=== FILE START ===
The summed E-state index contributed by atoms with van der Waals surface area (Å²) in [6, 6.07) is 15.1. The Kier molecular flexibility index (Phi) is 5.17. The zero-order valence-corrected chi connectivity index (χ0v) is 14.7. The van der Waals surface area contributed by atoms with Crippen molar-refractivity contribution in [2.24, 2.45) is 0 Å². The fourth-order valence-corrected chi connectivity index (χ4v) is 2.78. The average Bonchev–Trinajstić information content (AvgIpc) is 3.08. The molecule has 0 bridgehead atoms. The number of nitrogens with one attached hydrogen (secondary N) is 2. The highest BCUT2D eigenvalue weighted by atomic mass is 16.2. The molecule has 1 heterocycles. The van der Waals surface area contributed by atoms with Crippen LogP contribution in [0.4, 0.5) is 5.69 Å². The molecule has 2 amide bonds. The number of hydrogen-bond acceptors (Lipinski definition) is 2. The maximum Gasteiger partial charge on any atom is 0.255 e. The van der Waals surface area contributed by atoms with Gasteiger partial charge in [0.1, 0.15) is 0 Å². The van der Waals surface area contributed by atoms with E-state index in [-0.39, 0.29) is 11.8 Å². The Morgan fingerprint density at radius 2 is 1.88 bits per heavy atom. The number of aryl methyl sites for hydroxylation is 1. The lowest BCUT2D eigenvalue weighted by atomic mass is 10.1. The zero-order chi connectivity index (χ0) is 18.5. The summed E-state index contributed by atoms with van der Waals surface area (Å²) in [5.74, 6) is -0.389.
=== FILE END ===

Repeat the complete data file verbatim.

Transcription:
The summed E-state index contributed by atoms with van der Waals surface area (Å²) in [6, 6.07) is 15.1. The Kier molecular flexibility index (Phi) is 5.17. The zero-order valence-corrected chi connectivity index (χ0v) is 14.7. The van der Waals surface area contributed by atoms with Crippen molar-refractivity contribution in [2.24, 2.45) is 0 Å². The fourth-order valence-corrected chi connectivity index (χ4v) is 2.78. The average Bonchev–Trinajstić information content (AvgIpc) is 3.08. The molecule has 0 bridgehead atoms. The number of nitrogens with one attached hydrogen (secondary N) is 2. The highest BCUT2D eigenvalue weighted by atomic mass is 16.2. The molecule has 1 heterocycles. The van der Waals surface area contributed by atoms with Crippen LogP contribution in [0.4, 0.5) is 5.69 Å². The molecule has 2 amide bonds. The number of hydrogen-bond acceptors (Lipinski definition) is 2. The maximum Gasteiger partial charge on any atom is 0.255 e. The van der Waals surface area contributed by atoms with Gasteiger partial charge in [0.1, 0.15) is 0 Å². The van der Waals surface area contributed by atoms with E-state index in [-0.39, 0.29) is 11.8 Å². The Morgan fingerprint density at radius 2 is 1.88 bits per heavy atom. The number of aryl methyl sites for hydroxylation is 1. The lowest BCUT2D eigenvalue weighted by atomic mass is 10.1. The zero-order chi connectivity index (χ0) is 18.5. The summed E-state index contributed by atoms with van der Waals surface area (Å²) in [5.74, 6) is -0.389.